The bill before the U.S. Senate, which has 59 co-sponsors at last count, will not achieve the denuclearization of Iran. It will not lead to the defunding of Hezbollah by Iran or to the withdrawal of Iranian support for Syrian president Bashar al-Assad. What it could do is move the U.S. closer to war with Iran and, crucially, make Iran appear — even to many of the U.S.’s allies — to be the victim of American intransigence, even aggression. It would be quite an achievement to allow Iran, the world’s foremost state sponsor of terrorism, to play the role of injured party in this drama. But the Senate is poised to do just that.
M.E. Bowman writes: Jonathan Jay Pollard liked to imagine his life was greater than it was. He told fanciful tales to peers while at Stanford in the 1970s, including that he was a Mossad officer and that he had once been captured and tortured by Arabs.
After graduation, he lied to superiors and friends about his exploits and his qualifications. By the mid-1980s, he had used his position as a civilian naval intelligence analyst to become an enthusiastic and willing spy for profit by passing state secrets to Israel.
The Department of Justice was prepared to file a variety of charges against him, but in a plea agreement all except the most serious were dropped. Mr. Pollard pleaded guilty to espionage in 1987.
At the time of his arrest and trial, I was the liaison officer for the Department of Defense to the Department of Justice, and the coordinator of an investigation into the damage Mr. Pollard’s treachery had done to the American intelligence community.
Every few years, there is an orchestrated attempt to forge popular support for Mr. Pollard’s release. It is now happening again. In addition to calls for clemency coming from across the Israeli political spectrum, Lawrence J. Korb, the assistant secretary of defense at the Pentagon at the time of Mr. Polland’s arrest, has said that his punishment was disproportionate to his offense. R. James Woolsey, a former director of central intelligence echoed that sentiment at a security conference in November. Last month, when Secretary of State John Kerry traveled to Israel, there was a rash of hopeful reports in the Israeli press that he was considering releasing Mr. Pollard in exchange for Israeli concessions.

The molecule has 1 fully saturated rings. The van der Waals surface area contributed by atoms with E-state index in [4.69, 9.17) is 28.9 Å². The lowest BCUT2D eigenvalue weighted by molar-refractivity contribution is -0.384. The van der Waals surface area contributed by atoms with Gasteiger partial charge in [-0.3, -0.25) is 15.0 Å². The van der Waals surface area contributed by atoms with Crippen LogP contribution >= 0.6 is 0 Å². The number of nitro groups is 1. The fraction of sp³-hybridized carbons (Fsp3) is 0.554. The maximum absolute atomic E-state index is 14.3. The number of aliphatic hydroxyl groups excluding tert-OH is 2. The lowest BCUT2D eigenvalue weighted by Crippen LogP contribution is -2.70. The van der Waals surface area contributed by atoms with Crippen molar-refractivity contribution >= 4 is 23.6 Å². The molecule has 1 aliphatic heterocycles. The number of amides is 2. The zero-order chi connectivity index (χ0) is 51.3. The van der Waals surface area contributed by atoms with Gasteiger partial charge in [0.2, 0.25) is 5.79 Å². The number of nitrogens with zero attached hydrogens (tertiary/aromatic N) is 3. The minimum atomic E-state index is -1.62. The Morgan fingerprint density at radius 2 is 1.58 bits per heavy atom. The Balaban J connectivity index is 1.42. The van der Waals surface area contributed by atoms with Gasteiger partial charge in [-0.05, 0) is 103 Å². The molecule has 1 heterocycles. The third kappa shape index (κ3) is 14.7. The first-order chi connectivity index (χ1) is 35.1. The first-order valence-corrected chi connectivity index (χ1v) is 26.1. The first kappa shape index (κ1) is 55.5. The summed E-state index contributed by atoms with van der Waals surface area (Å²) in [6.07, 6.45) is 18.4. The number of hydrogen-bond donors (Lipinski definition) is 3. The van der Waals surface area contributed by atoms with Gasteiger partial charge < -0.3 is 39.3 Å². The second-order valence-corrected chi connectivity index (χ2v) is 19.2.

Mr. Pollard’s apologists portray him as a sort of dual patriot: loyal to the United States, but also motivated to help Israel. In fact, he was primarily a venal and selfish person who sought to get rich. [Continue reading...]
Stephen Kinzer writes: The diplomatic bargain struck by the United States and Iran this week is the Obama administration’s greatest diplomatic triumph. Efforts by the US Congress to derail it would, if successful, constitute a self-inflicted strategic wound even more myopic than its vote to endorse the 2003 invasion of Iraq. That vote, after all, was only endorsing a mistaken policy set in the White House. This one would be a rebellion against a White House decision that promises great benefits to the United States.
Congress, it turns out, is filled with Republicans and Democrats eager to act as enablers for the most repressive forces in Iran. It is an astonishing spectacle: an alliance between brutal Iranian institutions, principally the Revolutionary Guard, and elected representatives of the American people. Both are deeply invested in the paradigm of hostility, and both are in a state of near-panic at the prospect of reconciliation between Tehran and Washington.
Hostility toward Iran may not be the silliest of all American foreign policies –that would probably be the continuing trade embargo of Cuba – but it is undoubtedly the most self-defeating. No step the United States could take anywhere in the world would bring strategic benefits as great as détente with Iran. It has tantalizing potential. Iran’s interest in stabilizing the violence-torn countries on its eastern and western borders, Iraq and Afghanistan, closely parallels that of the United States. [Continue reading...]
The New York Times reports: With the United States and Iran about to embark on a critical phase of nuclear talks, President Obama is waging an intense rear-guard action to prevent Senate Democrats from supporting strict new sanctions that could upend his diplomatic efforts.
Sponsors of the bill, which would aim to drive Iran’s oil exports down to zero, have secured the backing of 59 senators, putting them within striking distance of a two-thirds majority that could override Mr. Obama’s threatened veto. Republicans overwhelmingly support the bill. So far 16 Democrats have broken with the president, and the bill’s sponsors hope to get more.